Jewett HJ. Infiltrating Carcinoma of the Bladder; relation of early diagnosis to five-year suvival rate after complete extirpation. J Am Med Assoc. 1952. 148(3):187-9.
|Hugh J. Jewett, MD|
In total, 80 patients underwent extirpative surgery: 39 simple cystectomy and 41 partial cystectomy.
- For the 19 patients with tumors infiltrating less than halfway through the muscularis, 14 (74%) lived 5-14 years.
- Only 10% had extension of tumor beyond the bladder.
- 37% were highly-malignant (high-grade).
- Only 2 patients (3%) with deeply invading tumors survived 5 years.
- 85% of these patients had evidence of extension of their disease.
- 54% were highly-malignant.
Jewett astutely noted that invasive tumors were more often high-grade, but that stage (invasion) was more important in determining outcome than grade.
Interestingly, cystoscopy was part of the diagnostic algorithm for voiding symptoms but not for resection or staging of bladder tumors. Most patient in this series presented with hematuria or irritative voiding symptoms. Hematuria was the overwhelmingly present symptom, with gross hematuria present in 65 patients and microscopic hematuria in another 7 cases. Jewett attempted to correlate the temporality and severity of symptoms with stage of disease. He found that invasive tumors trended to having a longer duration of symptoms – suggesting that bladder cancer may progress from more superficial to invasive disease with time.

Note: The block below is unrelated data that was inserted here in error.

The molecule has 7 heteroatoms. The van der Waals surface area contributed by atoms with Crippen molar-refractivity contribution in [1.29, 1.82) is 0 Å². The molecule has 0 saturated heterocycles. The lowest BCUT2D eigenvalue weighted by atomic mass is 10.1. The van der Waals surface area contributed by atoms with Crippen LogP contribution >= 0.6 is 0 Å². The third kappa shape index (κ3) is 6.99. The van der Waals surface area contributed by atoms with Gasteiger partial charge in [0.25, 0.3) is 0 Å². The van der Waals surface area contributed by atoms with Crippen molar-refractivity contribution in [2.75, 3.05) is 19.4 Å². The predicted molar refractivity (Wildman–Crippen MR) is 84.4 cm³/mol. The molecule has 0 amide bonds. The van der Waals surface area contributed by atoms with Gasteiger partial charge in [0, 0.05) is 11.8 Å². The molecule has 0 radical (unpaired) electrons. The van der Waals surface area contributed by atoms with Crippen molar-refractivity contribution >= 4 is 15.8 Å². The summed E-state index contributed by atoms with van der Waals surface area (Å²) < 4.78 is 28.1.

In conclusion, Jewett urged that:
"The reasonably good prognosis associated with superficial tumors, in contrast to the very poor prognosis afforded by deep tumors, should emphasize to the general public, the general practitioner, and the specialist the vital importance to the patient of immediate evaluation of the cause of hematuria or vesical irritability."
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